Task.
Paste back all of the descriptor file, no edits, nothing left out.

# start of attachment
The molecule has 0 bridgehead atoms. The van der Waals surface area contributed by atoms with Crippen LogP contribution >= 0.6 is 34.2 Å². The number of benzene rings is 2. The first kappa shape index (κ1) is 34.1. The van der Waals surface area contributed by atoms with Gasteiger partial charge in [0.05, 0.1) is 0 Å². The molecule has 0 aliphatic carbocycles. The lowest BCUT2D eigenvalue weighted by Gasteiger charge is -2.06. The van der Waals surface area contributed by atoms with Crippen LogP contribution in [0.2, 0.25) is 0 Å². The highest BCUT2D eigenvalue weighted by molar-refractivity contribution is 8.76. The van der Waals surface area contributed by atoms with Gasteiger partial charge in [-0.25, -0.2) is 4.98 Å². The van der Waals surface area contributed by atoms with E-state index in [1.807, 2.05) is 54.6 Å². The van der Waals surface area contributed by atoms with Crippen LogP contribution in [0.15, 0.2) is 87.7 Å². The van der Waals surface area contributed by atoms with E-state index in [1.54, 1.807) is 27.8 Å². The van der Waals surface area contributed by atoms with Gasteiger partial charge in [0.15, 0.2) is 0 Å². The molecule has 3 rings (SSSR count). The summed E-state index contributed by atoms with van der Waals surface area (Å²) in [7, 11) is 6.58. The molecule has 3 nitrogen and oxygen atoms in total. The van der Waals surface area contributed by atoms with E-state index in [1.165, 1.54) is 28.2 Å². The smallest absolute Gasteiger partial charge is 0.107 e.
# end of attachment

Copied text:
The molecule has 0 bridgehead atoms. The van der Waals surface area contributed by atoms with Crippen LogP contribution >= 0.6 is 34.2 Å². The number of benzene rings is 2. The first kappa shape index (κ1) is 34.1. The van der Waals surface area contributed by atoms with Gasteiger partial charge in [0.05, 0.1) is 0 Å². The molecule has 0 aliphatic carbocycles. The lowest BCUT2D eigenvalue weighted by Gasteiger charge is -2.06. The van der Waals surface area contributed by atoms with Crippen LogP contribution in [0.2, 0.25) is 0 Å². The highest BCUT2D eigenvalue weighted by molar-refractivity contribution is 8.76. The van der Waals surface area contributed by atoms with Gasteiger partial charge in [-0.25, -0.2) is 4.98 Å². The van der Waals surface area contributed by atoms with E-state index in [1.807, 2.05) is 54.6 Å². The van der Waals surface area contributed by atoms with Crippen LogP contribution in [0.15, 0.2) is 87.7 Å². The van der Waals surface area contributed by atoms with E-state index in [1.54, 1.807) is 27.8 Å². The van der Waals surface area contributed by atoms with Gasteiger partial charge in [0.15, 0.2) is 0 Å². The molecule has 3 rings (SSSR count). The summed E-state index contributed by atoms with van der Waals surface area (Å²) in [7, 11) is 6.58. The molecule has 3 nitrogen and oxygen atoms in total. The van der Waals surface area contributed by atoms with E-state index in [1.165, 1.54) is 28.2 Å². The smallest absolute Gasteiger partial charge is 0.107 e.